Harry Ransom CenterThe University of Texas at Austin

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Boy walking in forest

Ralph Eugene Meatyard, Untitled, 1960.
Gelatin silver print, 7.5 x 8 in.
Guy Davenport Collection, Harry Ransom Center.
© The Estate of Ralph Eugene Meatyard

Wildly Strange: The Photographs of Ralph Eugene Meatyard March 7, 2015 – June 21, 2015

Note: This exhibition will be on view at the Blanton Museum of Art

In the late 1950s, Ralph Eugene Meatyard (1925–1972) began staging elaborate visual dramas enacted by his wife, children, and close friends, often employing multiple exposure, blur, and abstraction. The abandoned farmhouses and densely wooded forests of rural Kentucky served as sets for Meatyard's symbolic scenes, turning otherwise ordinary family snapshots into unsettling vignettes of life in a deteriorating South.

Groundbreaking in their time and challenging even today, Meatyard's photographic fictions were embraced by his circle of writers and artists, and many of his photographs ultimately entered the Harry Ransom Center collection with the papers of his peers. Forty photographs from the Ransom Center collection, principally drawn from writers' archives, comprise this collaborative exhibition presented at the Blanton Museum of Art.

Wildly Strange: The Photographs of Ralph Eugene Meatyard highlights the intersections between artists and writers that can be traced across the collections at the Ransom Center. Organized by Jessica S. McDonald, Nancy Inman and Marlene Nathan Meyerson Curator of Photography at the Harry Ransom Center, this exhibition celebrates the collective strength of cultural institutions across The University of Texas at Austin campus.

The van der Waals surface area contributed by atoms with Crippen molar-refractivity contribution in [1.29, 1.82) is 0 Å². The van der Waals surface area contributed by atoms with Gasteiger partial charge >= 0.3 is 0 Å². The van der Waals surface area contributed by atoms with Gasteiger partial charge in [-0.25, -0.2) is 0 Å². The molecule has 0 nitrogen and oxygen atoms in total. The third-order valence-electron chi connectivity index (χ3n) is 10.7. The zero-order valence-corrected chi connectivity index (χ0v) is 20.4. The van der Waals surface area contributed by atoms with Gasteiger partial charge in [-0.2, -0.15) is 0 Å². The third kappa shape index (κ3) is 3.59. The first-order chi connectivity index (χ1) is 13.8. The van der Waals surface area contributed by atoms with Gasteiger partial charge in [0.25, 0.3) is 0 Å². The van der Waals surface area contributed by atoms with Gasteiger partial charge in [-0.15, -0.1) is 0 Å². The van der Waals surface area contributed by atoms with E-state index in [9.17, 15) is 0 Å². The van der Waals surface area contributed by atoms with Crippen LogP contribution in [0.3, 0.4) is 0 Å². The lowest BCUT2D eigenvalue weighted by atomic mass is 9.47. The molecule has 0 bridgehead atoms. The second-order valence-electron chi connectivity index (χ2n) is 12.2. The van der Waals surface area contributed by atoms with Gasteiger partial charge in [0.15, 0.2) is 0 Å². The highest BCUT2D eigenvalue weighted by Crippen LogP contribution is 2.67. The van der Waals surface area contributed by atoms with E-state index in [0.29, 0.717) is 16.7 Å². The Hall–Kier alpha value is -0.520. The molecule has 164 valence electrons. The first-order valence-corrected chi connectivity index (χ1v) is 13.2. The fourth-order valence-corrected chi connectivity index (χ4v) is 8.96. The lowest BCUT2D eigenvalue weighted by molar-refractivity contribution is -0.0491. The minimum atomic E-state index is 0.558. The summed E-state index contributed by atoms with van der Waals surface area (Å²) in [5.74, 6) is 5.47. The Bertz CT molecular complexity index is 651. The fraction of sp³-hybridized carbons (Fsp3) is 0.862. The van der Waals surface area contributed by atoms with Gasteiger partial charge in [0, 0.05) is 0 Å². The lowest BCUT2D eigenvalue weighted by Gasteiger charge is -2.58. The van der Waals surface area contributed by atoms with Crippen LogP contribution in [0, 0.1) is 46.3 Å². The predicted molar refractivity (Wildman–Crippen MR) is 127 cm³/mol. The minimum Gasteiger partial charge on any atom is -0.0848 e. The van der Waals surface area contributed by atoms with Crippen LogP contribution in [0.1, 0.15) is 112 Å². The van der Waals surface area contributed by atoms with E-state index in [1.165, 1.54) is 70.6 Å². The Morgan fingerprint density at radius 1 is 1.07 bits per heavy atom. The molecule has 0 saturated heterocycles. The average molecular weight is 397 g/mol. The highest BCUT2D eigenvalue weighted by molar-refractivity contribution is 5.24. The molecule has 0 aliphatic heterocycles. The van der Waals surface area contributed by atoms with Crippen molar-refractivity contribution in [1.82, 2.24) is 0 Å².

Exhibition poster

Frank Reaugh: Landscapes of Texas and the American West August 4, 2015 – November 29, 2015

Artist, educator, inventor, and naturalist, Charles Franklin Reaugh (1860–1945), pronounced "Ray," is one of the Southwest's earliest and most distinguished artists. Working in the vein of American Impressionism, Reaugh devoted his career to visually documenting the vast, unsettled regions of the Southwest before the turn of the twentieth century.

Drawing on more than 200 artworks in the Ransom Center's Frank Reaugh collection, as well as other archives, museums, and private collections across the state, the exhibition examines Reaugh's mastery of the pastel medium and his sophisticated yet direct approach to the challenges of landscape painting, particularly en plein air (painting outdoors). While Reaugh's contributions have often been linked to the region, his work holds broad historical precedents.

Highlights include side-by-side comparisons of his small field sketches with larger studio works illustrating the same geographic location and "Twenty-four Hours with the Herd," Reaugh's epic series of mural-size pastels that served as the centerpiece of his performance work of the same title.

The exhibition offers a once-in-a-lifetime opportunity for visitors to experience a historical survey of the most significant works created by an artist often referred to as "the Dean of (early) Texas Artists."

A companion publication, Windows on the West: The Art of Frank Reaugh, edited by exhibition curator Peter Mears, will be published by University of Texas Press.

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